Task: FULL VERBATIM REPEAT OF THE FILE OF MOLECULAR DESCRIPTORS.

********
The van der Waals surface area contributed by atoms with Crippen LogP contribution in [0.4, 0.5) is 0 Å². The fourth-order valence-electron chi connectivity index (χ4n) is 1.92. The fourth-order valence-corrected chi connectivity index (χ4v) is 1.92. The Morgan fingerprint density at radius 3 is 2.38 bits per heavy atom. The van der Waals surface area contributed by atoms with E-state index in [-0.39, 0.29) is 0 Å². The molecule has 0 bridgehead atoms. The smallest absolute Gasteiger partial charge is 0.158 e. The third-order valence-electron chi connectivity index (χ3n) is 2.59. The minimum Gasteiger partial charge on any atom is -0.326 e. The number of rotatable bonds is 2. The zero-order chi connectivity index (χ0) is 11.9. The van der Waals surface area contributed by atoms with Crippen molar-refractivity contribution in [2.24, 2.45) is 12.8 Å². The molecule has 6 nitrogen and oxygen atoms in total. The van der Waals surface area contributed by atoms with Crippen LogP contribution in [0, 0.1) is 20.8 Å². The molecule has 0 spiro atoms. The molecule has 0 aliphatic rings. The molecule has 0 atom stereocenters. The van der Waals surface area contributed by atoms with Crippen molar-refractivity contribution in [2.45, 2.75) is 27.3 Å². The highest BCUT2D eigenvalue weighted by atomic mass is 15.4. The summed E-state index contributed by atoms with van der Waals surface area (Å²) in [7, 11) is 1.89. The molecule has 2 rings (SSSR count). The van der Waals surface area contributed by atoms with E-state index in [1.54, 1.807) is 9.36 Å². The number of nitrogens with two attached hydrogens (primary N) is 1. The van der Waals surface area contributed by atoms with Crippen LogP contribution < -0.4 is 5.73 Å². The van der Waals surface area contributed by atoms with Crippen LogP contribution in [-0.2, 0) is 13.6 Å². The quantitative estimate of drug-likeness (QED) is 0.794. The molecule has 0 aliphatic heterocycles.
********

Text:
The van der Waals surface area contributed by atoms with Crippen LogP contribution in [0.4, 0.5) is 0 Å². The fourth-order valence-electron chi connectivity index (χ4n) is 1.92. The fourth-order valence-corrected chi connectivity index (χ4v) is 1.92. The Morgan fingerprint density at radius 3 is 2.38 bits per heavy atom. The van der Waals surface area contributed by atoms with E-state index in [-0.39, 0.29) is 0 Å². The molecule has 0 bridgehead atoms. The smallest absolute Gasteiger partial charge is 0.158 e. The third-order valence-electron chi connectivity index (χ3n) is 2.59. The minimum Gasteiger partial charge on any atom is -0.326 e. The number of rotatable bonds is 2. The zero-order chi connectivity index (χ0) is 11.9. The van der Waals surface area contributed by atoms with Crippen molar-refractivity contribution in [2.24, 2.45) is 12.8 Å². The molecule has 6 nitrogen and oxygen atoms in total. The van der Waals surface area contributed by atoms with Crippen LogP contribution in [0, 0.1) is 20.8 Å². The molecule has 0 spiro atoms. The molecule has 0 aliphatic rings. The molecule has 0 atom stereocenters. The van der Waals surface area contributed by atoms with Crippen molar-refractivity contribution in [2.45, 2.75) is 27.3 Å². The highest BCUT2D eigenvalue weighted by atomic mass is 15.4. The summed E-state index contributed by atoms with van der Waals surface area (Å²) in [7, 11) is 1.89. The molecule has 2 rings (SSSR count). The van der Waals surface area contributed by atoms with E-state index in [1.54, 1.807) is 9.36 Å². The number of nitrogens with two attached hydrogens (primary N) is 1. The van der Waals surface area contributed by atoms with Crippen LogP contribution < -0.4 is 5.73 Å². The van der Waals surface area contributed by atoms with Crippen LogP contribution in [-0.2, 0) is 13.6 Å². The quantitative estimate of drug-likeness (QED) is 0.794. The molecule has 0 aliphatic heterocycles.